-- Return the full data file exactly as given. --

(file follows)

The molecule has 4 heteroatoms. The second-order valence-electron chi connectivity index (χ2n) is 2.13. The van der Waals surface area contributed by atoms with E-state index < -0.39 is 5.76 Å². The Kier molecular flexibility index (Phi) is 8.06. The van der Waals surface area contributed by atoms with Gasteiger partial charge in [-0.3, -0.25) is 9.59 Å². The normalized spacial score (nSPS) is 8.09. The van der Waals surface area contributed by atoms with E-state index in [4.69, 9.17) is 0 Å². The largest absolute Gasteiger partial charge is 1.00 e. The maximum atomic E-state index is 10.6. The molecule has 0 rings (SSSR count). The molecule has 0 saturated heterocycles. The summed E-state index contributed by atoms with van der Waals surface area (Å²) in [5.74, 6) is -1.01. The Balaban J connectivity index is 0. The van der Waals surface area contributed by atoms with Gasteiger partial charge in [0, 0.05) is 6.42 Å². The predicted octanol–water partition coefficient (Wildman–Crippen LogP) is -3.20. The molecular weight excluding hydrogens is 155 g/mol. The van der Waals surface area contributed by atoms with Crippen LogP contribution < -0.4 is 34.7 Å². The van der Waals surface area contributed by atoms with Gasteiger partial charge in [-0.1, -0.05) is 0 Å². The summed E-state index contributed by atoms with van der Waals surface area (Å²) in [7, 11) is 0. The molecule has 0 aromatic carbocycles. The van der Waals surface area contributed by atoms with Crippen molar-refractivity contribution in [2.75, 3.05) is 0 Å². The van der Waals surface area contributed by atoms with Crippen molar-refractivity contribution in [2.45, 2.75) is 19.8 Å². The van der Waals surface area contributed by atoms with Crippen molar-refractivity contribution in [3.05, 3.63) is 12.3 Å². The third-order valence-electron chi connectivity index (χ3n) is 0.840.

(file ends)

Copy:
The molecule has 4 heteroatoms. The second-order valence-electron chi connectivity index (χ2n) is 2.13. The van der Waals surface area contributed by atoms with E-state index < -0.39 is 5.76 Å². The Kier molecular flexibility index (Phi) is 8.06. The van der Waals surface area contributed by atoms with Gasteiger partial charge in [-0.3, -0.25) is 9.59 Å². The normalized spacial score (nSPS) is 8.09. The van der Waals surface area contributed by atoms with E-state index in [4.69, 9.17) is 0 Å². The largest absolute Gasteiger partial charge is 1.00 e. The maximum atomic E-state index is 10.6. The molecule has 0 rings (SSSR count). The molecule has 0 saturated heterocycles. The summed E-state index contributed by atoms with van der Waals surface area (Å²) in [5.74, 6) is -1.01. The Balaban J connectivity index is 0. The van der Waals surface area contributed by atoms with Gasteiger partial charge in [0, 0.05) is 6.42 Å². The predicted octanol–water partition coefficient (Wildman–Crippen LogP) is -3.20. The molecular weight excluding hydrogens is 155 g/mol. The van der Waals surface area contributed by atoms with Crippen LogP contribution < -0.4 is 34.7 Å². The van der Waals surface area contributed by atoms with Gasteiger partial charge in [-0.1, -0.05) is 0 Å². The summed E-state index contributed by atoms with van der Waals surface area (Å²) in [7, 11) is 0. The molecule has 0 aromatic carbocycles. The van der Waals surface area contributed by atoms with Crippen molar-refractivity contribution in [2.75, 3.05) is 0 Å². The van der Waals surface area contributed by atoms with Crippen molar-refractivity contribution in [2.45, 2.75) is 19.8 Å². The van der Waals surface area contributed by atoms with Crippen molar-refractivity contribution in [3.05, 3.63) is 12.3 Å². The third-order valence-electron chi connectivity index (χ3n) is 0.840.